LinkedIn’s Jason Miller provided perhaps the most enlightening talk on the subject with the aptly named ‘How to achieve face-melting content marketing ROI’ lecture event. Introducing what he coined ‘big rock content’ that’s informed by the strategy of producing content that LinkedIn knows there is a need for, they then repurpose that content to extend its life and reach. By launching content like you would a product, his team achieves high reach and engagement and extends this by pushing out the same content to different audiences but tailoring it for those specific audiences through speaking in line with their goals.
As the author of rocknrollcocktail.com, Miller likened each of his points to rock music and bands, which enabled him to really grip his audience by speaking in terms that relate and communicate his points effectively. In one example, he likened The Clash and their mission statement of aligning their values with the values of their audience to what content marketing should be doing to achieve ROI.
The big rock content in question, the Sophisticated Marketer’s Guide to LinkedIn, stands as a fantastic case study for content marketing and illustrates perfectly how by investing in clever content marketing that works harder for you and your goals, you can achieve the holy grail that is proven marketing ROI.
Key Takeaway 3 – There are many ways to achieve success
(as long as you’re clear on the objectives)
It’s easy to see that there are many differences between social channels – but it’s also true for how you use them. As long as you’re focused on business objectives, there are many different ways to achieve success. Here are a few different ways companies showed they could be successful.
We know that social media is an important channel because of the large audience we are able to communicate with. While the content and strategy is important, getting the attention of your target audience in busy newsfeeds is increasingly difficult and it doesn’t just depend on the quality of the content posted. Vayner Media adopts a Day Trading of Attention approach, where they not only look at where their target audience is on a day to day basis, but also where there is space from others fighting for their attention. They apply a value to where they think they will be able to engage with an audience and build the content to fit the vacancy.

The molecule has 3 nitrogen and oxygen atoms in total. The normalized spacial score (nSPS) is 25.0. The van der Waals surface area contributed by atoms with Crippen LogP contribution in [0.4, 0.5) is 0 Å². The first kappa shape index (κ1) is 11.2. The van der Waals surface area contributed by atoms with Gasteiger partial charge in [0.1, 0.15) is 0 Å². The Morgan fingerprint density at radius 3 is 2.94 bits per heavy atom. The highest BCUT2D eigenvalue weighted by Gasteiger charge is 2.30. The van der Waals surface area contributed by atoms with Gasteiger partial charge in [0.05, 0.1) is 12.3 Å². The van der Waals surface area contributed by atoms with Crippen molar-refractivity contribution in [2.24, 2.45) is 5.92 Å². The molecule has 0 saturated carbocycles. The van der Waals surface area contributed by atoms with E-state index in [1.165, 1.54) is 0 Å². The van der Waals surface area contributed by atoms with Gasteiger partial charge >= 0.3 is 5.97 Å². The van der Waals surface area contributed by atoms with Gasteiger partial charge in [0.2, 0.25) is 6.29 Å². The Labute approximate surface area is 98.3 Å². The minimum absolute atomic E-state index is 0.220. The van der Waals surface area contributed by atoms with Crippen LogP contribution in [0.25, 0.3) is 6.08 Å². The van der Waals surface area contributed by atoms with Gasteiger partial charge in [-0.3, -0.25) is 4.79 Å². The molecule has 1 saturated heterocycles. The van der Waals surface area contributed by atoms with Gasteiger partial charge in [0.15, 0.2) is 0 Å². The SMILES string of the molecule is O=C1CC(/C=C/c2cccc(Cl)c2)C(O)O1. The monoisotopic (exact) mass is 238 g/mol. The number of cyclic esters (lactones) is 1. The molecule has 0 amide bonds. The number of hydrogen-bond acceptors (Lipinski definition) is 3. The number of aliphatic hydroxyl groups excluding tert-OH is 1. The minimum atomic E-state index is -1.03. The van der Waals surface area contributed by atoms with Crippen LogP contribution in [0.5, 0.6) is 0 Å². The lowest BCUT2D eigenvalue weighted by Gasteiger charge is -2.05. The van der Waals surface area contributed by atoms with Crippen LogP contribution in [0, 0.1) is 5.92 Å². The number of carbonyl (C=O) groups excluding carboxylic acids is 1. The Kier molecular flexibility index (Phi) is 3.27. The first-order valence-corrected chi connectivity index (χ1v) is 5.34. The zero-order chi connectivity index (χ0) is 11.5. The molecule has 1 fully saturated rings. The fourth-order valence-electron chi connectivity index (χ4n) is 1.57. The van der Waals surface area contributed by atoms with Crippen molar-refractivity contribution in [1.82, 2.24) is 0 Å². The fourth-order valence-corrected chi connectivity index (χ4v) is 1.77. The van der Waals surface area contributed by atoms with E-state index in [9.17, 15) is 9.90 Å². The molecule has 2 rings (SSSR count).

What should be posted?
BBH demonstrated how you can interpret the big idea to work seamlessly on social channels and support campaigns running across multiple channels. They showed the level of creativity and quality that can be produced with the right planning, skills and time.
Turkish Airlines took a different approach and showed how they leveraged user generated content (UGC) to support their sponsorship of the Euros in France earlier this year. Rather than focusing on making a perfectly crafted, strategic campaign, they leveraged the masses of content that people were already making and sharing – picking and choosing the posts that fitted their message and brand (all with appropriate licensed agreements).
But you don’t have to have a strategy that sits at either of these extremes. Poke spoke about how they worked with influencers to create the Wembley Cup for EE. In this campaign, nothing was shared on the EE brand accounts, it was all through Spencer FC’s channels, and he was the star of the campaign. What Poke did was set the framework for great content but let it happen unscripted. The framework created a narrative and built the story but was loose enough to embrace the real way most people use social media. See more about it here.
So who should do the posting?
Now it’s not just about the content, who should share it? There is no social media manager or ‘war room’ looking after National Geographic’s Instagram account. They have empowered their staff, allowing their network of photographers to run the account. The assets are in the hands of the creators and these 100 photographers self-regulate and time the content. You could say that they have created a community of contributors to talk to the community of their readers.
And if doesn’t work for you, you could leave it to the machines… Mullenlowe Profero demonstrated how chatbots can be used to communicate with your audience, having conversations on a one-on-one basis. While the technology is still in its infancy, brands are starting to take advantage of the opportunities that chatbots offer. Over the coming months and years, there will be winners and losers using this tech, so take care! If you’re interested reading more about chatbots, have a look at our comments on the Stoptober campaign.
If you have any questions about social marketing, please get in touch.